Bladder cancer incidence statistics

Cases

New cases of bladder cancer, 2013, UK

 

Proportion of all cases

Percentage bladder cancer is of total cancer cases, 2013, UK

 

Age

Age that more than half of bladder cancer cases are diagnosed, 2011-2013, UK

 

Trend since 1970s

Bladder cancer incidence rates have decreased since the late 1970s, GB

 

Bladder cancer is the ninth most common cancer in the UK (2013), accounting for 3% of all new cases. In males, it is the fourth most common cancer (4% of all male cases), whilst it is the 14th most common cancer in females (2% of female cases).[1-4]

In 2013, there were 10,341 new cases of bladder cancer in the UK: 7,465 (72%) in males and 2,876 (28%) in females, giving a male:female ratio of around 25:10.[1-4] The crude incidence rate Open a glossary item shows that there are 24 new bladder cancer cases for every 100,000 males in the UK, and 9 for every 100,000 females.

The European age-standardised incidence rate Open a glossary item (AS rate) in males, is significantly higher in England compared with Scotland.[1-4] Rates for females are similar across all the constituent countries of the UK.

Bladder Cancer (C67), Number of New Cases, Crude and European Age-Standardised (AS) Incidence Rates per 100,000 Population, UK, 2013

England Wales Scotland Northern Ireland UK
Male Cases 6,348 422 538 157 7,465
Crude Rate 23.9 27.9 20.8 17.5 23.7
AS Rate 30.3 31.7 26.6 26.3 30.0
AS Rate - 95% LCL 29.6 28.7 24.4 22.2 29.3
AS Rate - 95% UCL 31.1 34.7 28.9 30.4 30.7
Female Cases 2,396 162 259 59 2,876
Crude Rate 8.8 10.3 9.4 6.3 8.8
AS Rate 8.9 9.5 9.3 7.3 8.9
AS Rate - 95% LCL 8.6 8.0 8.2 5.4 8.6
AS Rate - 95% UCL 9.3 11.0 10.5 9.1 9.3
Persons Cases 8,744 584 797 216 10,341
Crude Rate 16.2 18.9 15.0 11.8 16.1
AS Rate 18.3 19.1 16.4 14.9 18.1
AS Rate - 95% LCL 17.9 17.6 15.2 12.9 17.7
AS Rate - 95% UCL 18.7 20.7 17.5 16.9 18.4

95% LCL and 95% UCL are the 95% lower and upper confidence limits Open a glossary item around the AS Rate Open a glossary item

ASR calculated with ESP2013. Not comparable with ASRs calculated with ESP1976.

Bladder cancer incidence rates across the former cancer networks throughout the UK vary significantly, with higher than average rates within England in many parts of the north, and lower than average rates in parts of the south.[5,6] Geographical differences in bladder cancer registration may partly explain these incidence patterns.[7]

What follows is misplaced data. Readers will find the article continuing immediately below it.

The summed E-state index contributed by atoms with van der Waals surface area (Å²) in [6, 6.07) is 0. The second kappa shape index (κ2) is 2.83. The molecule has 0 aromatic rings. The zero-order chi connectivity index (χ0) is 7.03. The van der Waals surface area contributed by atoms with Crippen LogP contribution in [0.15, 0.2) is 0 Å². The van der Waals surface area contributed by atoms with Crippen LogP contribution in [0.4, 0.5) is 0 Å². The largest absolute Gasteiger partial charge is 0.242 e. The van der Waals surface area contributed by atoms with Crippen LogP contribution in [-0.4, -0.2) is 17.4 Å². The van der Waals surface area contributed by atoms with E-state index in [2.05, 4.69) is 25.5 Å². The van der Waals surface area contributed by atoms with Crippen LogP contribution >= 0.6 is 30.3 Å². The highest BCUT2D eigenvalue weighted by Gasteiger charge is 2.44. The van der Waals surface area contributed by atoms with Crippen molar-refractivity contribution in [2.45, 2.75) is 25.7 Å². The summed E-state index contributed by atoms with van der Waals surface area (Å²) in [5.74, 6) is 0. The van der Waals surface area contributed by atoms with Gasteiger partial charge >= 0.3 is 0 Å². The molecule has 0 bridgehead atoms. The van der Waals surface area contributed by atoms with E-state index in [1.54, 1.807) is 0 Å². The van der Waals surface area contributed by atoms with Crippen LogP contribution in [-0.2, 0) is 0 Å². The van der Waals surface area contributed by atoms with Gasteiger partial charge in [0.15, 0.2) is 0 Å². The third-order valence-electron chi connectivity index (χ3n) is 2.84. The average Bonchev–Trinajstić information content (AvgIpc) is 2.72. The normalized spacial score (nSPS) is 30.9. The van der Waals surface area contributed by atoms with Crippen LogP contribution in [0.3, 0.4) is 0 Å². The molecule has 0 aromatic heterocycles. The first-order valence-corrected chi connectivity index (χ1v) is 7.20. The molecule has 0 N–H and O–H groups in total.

References

  1. Data were provided by the Office for National Statistics on request, July 2015. Similar data can be found here: http://www.ons.gov.uk/ons/rel/vsob1/cancer-statistics-registrations--england--series-mb1-/index.html.
  2. Data were provided by ISD Scotland on request, April 2015. Similar data can be found here: http://www.isdscotland.org/Health-Topics/Cancer/Publications/index.asp.
  3. Data were provided by the Welsh Cancer Intelligence and Surveillance Unit on request, February 2015. Similar data can be found here: http://www.wales.nhs.uk/sites3/page.cfm?orgid=242&pid=59080.
  4. Data were provided by the Northern Ireland Cancer Registry on request, March 2015. Similar data can be found here: http://www.qub.ac.uk/research-centres/nicr/.
  5. National Cancer Intelligence Network (NCIN). Cancer Incidence and Mortality by Cancer Network, UK, 2005. London: NCIN; 2008.
  6. National Cancer Intelligence Network (NCIN). Cancer e-Atlas. Accessed January 2014.
  7. Quinn M, Wood H, Cooper N, Rowan S, eds. Cancer Atlas of the United Kingdom and Ireland 1991–2000. Studies on Medical and Population Subjects No. 68. London: ONS; 2005.
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Bladder cancer incidence is strongly related to age, with the highest incidence rates being in older males and females. In the UK in 2011-2013, on average each year more than half (54%) of cases were diagnosed in people aged 75 and over.[1-4]

Age-specific incidence rates rise gradually from around age 50-54 in both males and females, with a sharper rise in males from age 60-64, peaking in males and females in the 90+ age group. Incidence rates are higher for males than for females in those aged 40-44 and over (the difference is not significant in younger age groups) and this gap is widest at age 80-84, when the male:female incidence ratio of age-specific rates (to account for the different proportions of males to females in each age group) is around 36:10.[1-4]

Bladder Cancer (C67), Average Number of New Cases per Year and Age-Specific Incidence Rates per 100,000 Population, UK, 2011-2013

References

  1. Data were provided by the Office for National Statistics on request, July 2015. Similar data can be found here: http://www.ons.gov.uk/ons/rel/vsob1/cancer-statistics-registrations--england--series-mb1-/index.html.
  2. Data were provided by ISD Scotland on request, April 2015. Similar data can be found here: http://www.isdscotland.org/Health-Topics/Cancer/Publications/index.asp.
  3. Data were provided by the Welsh Cancer Intelligence and Surveillance Unit on request, February 2015. Similar data can be found here: http://www.wales.nhs.uk/sites3/page.cfm?orgid=242&pid=59080.